taken by the company. Also he is
under the belief that he has a right of
suit for trespass.
The jury has been secured and to
day the hearing is on with all the
talent of this section of the country
watching the case with interest.
OVER FROM BISMARCK.
Mrs. Mary McLean of Bismarck was
the guest of Mandan friends for a few
hours yesterday. She returned home
on the Mott train in the evening.
ATTENDED WEDDING.
H. J. Tavls of the firm of Connolly
and Tavis, left for Glen Ullin, Tues
day, to attend the marriage of his
niece. Miss Tavis, of that place. He
will return home the end of the week.
CONTENDS FRAUD
WAS PRACTICED
BOTTINEAU, N. D. Jan. 17.—Bot
tineu county has just disposed of
^100,000 in drainage bonds the pro
ceeds to be used in carrying on ex-ness
tensive drainage work in the basin
of the Mouse river and over which
drainage pro ect there has been a
long drawn out legal battle, finally
decided favorable to the ditch, sup
porters. An Ohio firm bought the
bonds which bear interest at six perhere,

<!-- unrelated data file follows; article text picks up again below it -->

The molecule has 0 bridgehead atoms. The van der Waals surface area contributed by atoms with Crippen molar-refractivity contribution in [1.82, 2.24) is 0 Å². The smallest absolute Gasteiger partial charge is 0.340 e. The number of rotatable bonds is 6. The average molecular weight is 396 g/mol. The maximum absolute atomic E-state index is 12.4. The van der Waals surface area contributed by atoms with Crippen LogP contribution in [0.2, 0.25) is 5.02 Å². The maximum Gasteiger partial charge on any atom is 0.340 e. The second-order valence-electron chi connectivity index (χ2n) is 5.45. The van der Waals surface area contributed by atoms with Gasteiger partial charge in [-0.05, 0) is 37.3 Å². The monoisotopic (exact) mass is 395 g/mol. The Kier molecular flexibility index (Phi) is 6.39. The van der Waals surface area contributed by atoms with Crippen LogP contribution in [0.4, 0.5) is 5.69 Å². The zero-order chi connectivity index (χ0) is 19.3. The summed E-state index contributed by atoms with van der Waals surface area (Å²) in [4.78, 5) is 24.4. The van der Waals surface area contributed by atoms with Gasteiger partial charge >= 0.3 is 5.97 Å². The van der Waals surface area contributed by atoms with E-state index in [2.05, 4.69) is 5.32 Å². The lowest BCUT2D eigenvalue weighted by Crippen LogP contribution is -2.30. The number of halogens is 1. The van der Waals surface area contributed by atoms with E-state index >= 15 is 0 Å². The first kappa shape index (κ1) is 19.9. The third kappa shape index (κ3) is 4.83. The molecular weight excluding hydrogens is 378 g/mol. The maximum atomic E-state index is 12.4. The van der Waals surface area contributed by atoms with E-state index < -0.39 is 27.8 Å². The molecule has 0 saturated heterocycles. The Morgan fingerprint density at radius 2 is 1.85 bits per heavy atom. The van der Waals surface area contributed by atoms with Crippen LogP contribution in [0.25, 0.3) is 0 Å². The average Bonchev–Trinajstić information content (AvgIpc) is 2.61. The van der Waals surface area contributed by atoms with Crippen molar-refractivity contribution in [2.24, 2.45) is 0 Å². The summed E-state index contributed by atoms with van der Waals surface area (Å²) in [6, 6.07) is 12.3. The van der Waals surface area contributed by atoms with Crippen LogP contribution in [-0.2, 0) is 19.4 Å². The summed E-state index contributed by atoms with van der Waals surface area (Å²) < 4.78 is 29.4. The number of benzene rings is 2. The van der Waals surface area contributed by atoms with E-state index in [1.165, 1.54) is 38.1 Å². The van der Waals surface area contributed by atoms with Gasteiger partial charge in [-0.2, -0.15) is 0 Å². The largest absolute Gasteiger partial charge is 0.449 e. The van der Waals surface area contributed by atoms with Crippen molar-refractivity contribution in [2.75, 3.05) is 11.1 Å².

cent.
Two North Dakota counties are
bearing the expense of the drainage
work, which contemplated the restor
ation to cultivation of many thous
ands of acres of bottom lands. The
work that must be done is in the
counties of Bottineau and McHenry,
and partially in Canada where some
dredging must be done to provide the
proper outlet. The cost of the opera
tions in Canada will be about $12,500
and will be borne by the Dakota land
owners.
The contract for the work has al-did
ready been let and some of the pre
liminary features were cared for this
season.
"A month at Corwin Springs will
do more for you than a barrel of
patent medicine, The climate treat
ments and medicinal waters do It.
Corwin Springs, Mont."
BISMARCK DAILY TRIBUNE
MANDANiDEPARTMENT
GAME WARDENS HERE.
Robert S. Norton of Velva and Olaf
Bjorke of Wahpeton, deputy game
wardens, were in this city yesterday
on business for their department.
RANCHER ATTENDS MEETING.
Walter S. Parkin is spending a few
days in Fargo and is taking in the
meetings of the Grain Growers, Stock